Paralyzing and intubating someone’s airway is not a simple procedure.

Serious complications can occur, such as perforation of the pharynx, trachea, or esophagus leading to an abscess, vomiting and aspiration of stomach contents into the lungs, inability to place the tube in the trachea, inadvertent intubation of the esophagus, and accidental dislodgement of the tube.

Many of these complications could result in decreased oxygenation of vital tissues and if not immediately corrected, even death.

Do you think these risks were explained to the prisoners?

I suppose this is an understatement, but in addition to the legal issues, I think an ethical boundary may have been crossed here.

What do you think?

Skeptical Scalpel is a recently retired surgeon and was a surgical department chairman and residency program director for many years. He is board-certified in general surgery and a surgical sub-specialty and has re-certified in both several times. For the last three years, he has been blogging at SkepticalScalpel.blogspot.com and tweeting as @SkepticScalpel. His blog averages over 1000 page views per day, and he has over 6800 followers on Twitter.

7 Comments

  1. In 1947 After the Nuremberg trial of the Nazi doctors, the Nuremberg code emerged for protection of human subjects in research.
    In 1981 the Department of Health and Human Services made significant revisions to the human subjects protections regulations, and one of the 5 parts of the 45 CFR 46 is specially dedicated to the protection of prisoners.
    With the advent of private jails and prisons, it is possible that we may see the physicians who work in the system to be obligated to do this very unethical moves.
    With the privatization of jails, society is paying huge prices to encarcerate individuals that should/ could be placed in a different rehabilitation centers, at much cheaper cost to society and to the individuals.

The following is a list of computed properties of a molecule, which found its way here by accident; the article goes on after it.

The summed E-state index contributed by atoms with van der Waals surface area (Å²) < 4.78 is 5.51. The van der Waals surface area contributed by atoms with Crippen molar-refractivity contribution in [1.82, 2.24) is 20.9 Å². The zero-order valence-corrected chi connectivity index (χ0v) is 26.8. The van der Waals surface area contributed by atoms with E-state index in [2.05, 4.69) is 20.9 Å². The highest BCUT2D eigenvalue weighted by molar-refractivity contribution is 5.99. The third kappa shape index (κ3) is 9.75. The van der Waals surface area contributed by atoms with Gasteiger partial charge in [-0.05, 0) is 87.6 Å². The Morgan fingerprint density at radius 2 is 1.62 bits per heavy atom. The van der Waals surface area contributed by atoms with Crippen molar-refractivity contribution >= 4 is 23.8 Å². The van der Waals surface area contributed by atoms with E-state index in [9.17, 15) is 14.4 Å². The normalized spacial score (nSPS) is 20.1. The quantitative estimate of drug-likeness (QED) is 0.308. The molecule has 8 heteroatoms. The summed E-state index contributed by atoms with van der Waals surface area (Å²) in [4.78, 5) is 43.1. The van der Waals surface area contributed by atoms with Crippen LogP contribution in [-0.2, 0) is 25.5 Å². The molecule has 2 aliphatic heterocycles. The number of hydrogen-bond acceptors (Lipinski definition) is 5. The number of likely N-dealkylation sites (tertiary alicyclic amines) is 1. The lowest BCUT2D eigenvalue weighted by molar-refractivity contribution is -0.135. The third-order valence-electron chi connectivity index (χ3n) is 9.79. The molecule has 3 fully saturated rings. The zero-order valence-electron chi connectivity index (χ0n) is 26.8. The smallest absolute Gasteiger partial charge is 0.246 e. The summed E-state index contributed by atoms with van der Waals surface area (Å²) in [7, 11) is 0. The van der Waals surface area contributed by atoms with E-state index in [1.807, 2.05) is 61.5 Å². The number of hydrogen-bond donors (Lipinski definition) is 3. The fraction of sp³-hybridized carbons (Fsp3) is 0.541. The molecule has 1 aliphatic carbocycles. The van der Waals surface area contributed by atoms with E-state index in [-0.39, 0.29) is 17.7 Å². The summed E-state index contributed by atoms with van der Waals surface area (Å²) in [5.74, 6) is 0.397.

Reply
    • In some ways, prisoners have more rights than those at large. It is nearly impossible to do research on prisoners since they are in a position of susceptibility to coercion. Coercion clearly occurred in both the cases that I wrote about.

      Reply
  2. That physician was a tool alright. You are correct, searches require warrants or imminent danger. Stating the search would happen one way or the other just demonstrates a complete disregard for the law. I don’t think that physician has ethical boundaries, or they are so far removed he hasn’t seen them in some time. I imagine he’s one of those people who is just a constant delight. Oops, let me get a towel to mop up all that sarcasm!

    Reply
    • Thanks for picking up that “tool” reference. I left it for you. Wasn’t that nice of me?

      Reply
      • …and I like you for that!

        Reply
  3. OMG! Sounds like Medieval Medicine. Humane boundaries were crossed, not just ethical boundaries. This is immoral assault.

    Reply
    • It’s hard to argue with your point.

      Reply